In 2010, falls among older adults cost the U.S. health care system $30 billion in direct medical costs, when adjusted for inflation.1 With the population aging, both the number of falls and the costs to treat fall injuries are likely to increase.
How big is the problem?
- One in three adults aged 65 and older falls each year.2 Of those who fall, 20% to 30% suffer moderate to severe injuries that make it hard for them to get around or live independently, and increase their risk of early death.
- Older adults are hospitalized for fall-related injuries five times more often than they are for injuries from other causes.
- In 2011, emergency departments treated 2.4 million nonfatal fall injuries among older adults; more than 689,000 of these patients had to be hospitalized.
How are costs calculated?
The costs of fall-related injuries are often shown in terms of direct costs.
- Direct costs are what patients and insurance companies pay for treating fall-related injuries. These costs include fees for hospital and nursing home care, doctors and other professional services, rehabilitation, community-based services, use of medical equipment, prescription drugs, changes made to the home, and insurance processing.
- Direct costs do not account for the long-term effects of these injuries such as disability, dependence on others, lost time from work and household duties, and reduced quality of life.
How costly are fall-related injuries among older adults?
- In 2010, the total direct medical costs of fall injuries for people 65 and older, adjusted for inflation, was $30 billion.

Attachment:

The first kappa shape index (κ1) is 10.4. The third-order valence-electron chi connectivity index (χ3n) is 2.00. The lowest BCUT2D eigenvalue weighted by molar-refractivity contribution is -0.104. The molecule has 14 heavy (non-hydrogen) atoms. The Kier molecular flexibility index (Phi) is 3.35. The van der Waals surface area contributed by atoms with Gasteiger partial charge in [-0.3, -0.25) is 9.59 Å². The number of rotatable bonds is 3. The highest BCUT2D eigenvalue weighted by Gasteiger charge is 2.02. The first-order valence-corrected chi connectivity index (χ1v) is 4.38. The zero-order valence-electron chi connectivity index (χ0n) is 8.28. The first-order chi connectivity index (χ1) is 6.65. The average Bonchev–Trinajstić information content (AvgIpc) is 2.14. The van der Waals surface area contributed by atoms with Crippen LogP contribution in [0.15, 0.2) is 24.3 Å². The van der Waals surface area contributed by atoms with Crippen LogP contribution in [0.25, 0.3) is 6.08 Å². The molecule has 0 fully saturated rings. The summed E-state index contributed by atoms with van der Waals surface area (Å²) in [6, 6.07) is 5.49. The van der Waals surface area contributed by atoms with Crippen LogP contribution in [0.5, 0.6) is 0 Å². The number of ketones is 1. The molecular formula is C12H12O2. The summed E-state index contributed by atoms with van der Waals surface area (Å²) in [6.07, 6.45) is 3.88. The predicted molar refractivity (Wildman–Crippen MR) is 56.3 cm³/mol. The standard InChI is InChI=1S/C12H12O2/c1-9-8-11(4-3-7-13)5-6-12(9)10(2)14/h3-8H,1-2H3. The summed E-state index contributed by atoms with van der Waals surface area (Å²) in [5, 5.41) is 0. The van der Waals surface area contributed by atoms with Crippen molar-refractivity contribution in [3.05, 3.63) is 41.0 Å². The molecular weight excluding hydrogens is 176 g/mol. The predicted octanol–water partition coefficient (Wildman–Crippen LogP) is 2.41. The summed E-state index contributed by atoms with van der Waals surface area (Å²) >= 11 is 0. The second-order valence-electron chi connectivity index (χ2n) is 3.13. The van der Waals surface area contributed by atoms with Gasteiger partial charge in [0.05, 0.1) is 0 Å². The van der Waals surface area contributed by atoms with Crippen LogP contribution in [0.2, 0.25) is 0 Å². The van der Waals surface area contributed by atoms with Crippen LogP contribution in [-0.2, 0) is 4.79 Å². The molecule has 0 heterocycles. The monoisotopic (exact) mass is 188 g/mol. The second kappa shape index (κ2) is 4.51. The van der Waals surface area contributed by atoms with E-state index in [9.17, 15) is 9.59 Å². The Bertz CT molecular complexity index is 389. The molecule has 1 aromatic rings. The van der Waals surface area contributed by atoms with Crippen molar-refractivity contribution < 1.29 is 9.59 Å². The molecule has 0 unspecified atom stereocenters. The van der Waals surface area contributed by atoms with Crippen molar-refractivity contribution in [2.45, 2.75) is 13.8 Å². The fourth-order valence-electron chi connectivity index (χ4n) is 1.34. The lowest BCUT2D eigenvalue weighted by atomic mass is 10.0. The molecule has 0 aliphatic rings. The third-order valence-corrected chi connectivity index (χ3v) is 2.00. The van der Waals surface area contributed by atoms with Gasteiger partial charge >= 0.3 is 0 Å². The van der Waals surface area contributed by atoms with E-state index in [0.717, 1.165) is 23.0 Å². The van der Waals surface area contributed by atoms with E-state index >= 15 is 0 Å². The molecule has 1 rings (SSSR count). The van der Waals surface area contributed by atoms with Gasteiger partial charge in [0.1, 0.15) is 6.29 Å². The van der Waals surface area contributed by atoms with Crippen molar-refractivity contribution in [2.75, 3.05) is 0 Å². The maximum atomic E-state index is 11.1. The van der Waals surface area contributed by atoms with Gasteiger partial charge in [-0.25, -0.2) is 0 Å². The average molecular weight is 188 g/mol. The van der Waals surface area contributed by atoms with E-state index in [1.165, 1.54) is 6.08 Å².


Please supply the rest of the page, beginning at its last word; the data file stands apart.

- By 2020, the annual direct and indirect cost of fall injuries is expected to reach $54.9 billion (in 2007 dollars).
- Among community-dwelling older adults, fall-related injury is one of the 20 most expensive medical conditions.
- In 2002, about 22% of community-dwelling seniors reported having fallen in the previous year. Medicare costs per fall averaged between $9,113 and $13,507.8
- Among community-dwelling seniors treated for fall injuries, 65% of direct medical costs were for inpatient hospitalizations; 10% each for medical office visits and home health care, 8% for hospital outpatient visits, 7% for emergency room visits, and 1% each for prescription drugs and dental visits. About 78% of these costs were reimbursed by Medicare.
- In a 1998 study of people age 72 and older, the average health care cost of a fall injury totaled $19,440, which included hospital, nursing home, emergency room, and home health care, but not doctors’ services.
How do these costs break down?
Age and sex
- The costs of fall injuries increase rapidly with age.
- Costs of both fatal and nonfatal falls are higher for women than for men.
- In 2000, medical costs for women, who comprised 58% of older adults, were two to three times higher than the costs for men.
Type of injury and treatment setting
- In 2000, 78% of fall deaths, and 79% of total costs, were due to traumatic brain injuries (TBI) and injuries to the lower extremities.